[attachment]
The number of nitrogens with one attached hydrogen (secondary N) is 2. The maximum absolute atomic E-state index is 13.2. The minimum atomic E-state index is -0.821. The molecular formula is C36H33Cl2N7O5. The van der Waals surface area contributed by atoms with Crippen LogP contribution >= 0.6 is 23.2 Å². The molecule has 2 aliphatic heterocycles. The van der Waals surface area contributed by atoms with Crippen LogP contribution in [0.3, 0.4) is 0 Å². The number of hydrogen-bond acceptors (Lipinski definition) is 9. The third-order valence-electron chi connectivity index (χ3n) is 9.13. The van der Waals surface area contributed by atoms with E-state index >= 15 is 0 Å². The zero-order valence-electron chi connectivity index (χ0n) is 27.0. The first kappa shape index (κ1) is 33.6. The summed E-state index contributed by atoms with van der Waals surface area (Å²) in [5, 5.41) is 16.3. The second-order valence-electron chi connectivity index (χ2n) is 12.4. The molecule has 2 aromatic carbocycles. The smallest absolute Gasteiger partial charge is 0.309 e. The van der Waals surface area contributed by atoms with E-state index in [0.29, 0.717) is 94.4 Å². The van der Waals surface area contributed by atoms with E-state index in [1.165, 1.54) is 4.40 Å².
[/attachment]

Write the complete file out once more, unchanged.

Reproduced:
The number of nitrogens with one attached hydrogen (secondary N) is 2. The maximum absolute atomic E-state index is 13.2. The minimum atomic E-state index is -0.821. The molecular formula is C36H33Cl2N7O5. The van der Waals surface area contributed by atoms with Crippen LogP contribution >= 0.6 is 23.2 Å². The molecule has 2 aliphatic heterocycles. The van der Waals surface area contributed by atoms with Crippen LogP contribution in [0.3, 0.4) is 0 Å². The number of hydrogen-bond acceptors (Lipinski definition) is 9. The third-order valence-electron chi connectivity index (χ3n) is 9.13. The van der Waals surface area contributed by atoms with E-state index >= 15 is 0 Å². The zero-order valence-electron chi connectivity index (χ0n) is 27.0. The first kappa shape index (κ1) is 33.6. The summed E-state index contributed by atoms with van der Waals surface area (Å²) in [5, 5.41) is 16.3. The second-order valence-electron chi connectivity index (χ2n) is 12.4. The molecule has 2 aromatic carbocycles. The smallest absolute Gasteiger partial charge is 0.309 e. The van der Waals surface area contributed by atoms with E-state index in [0.29, 0.717) is 94.4 Å². The van der Waals surface area contributed by atoms with E-state index in [1.165, 1.54) is 4.40 Å².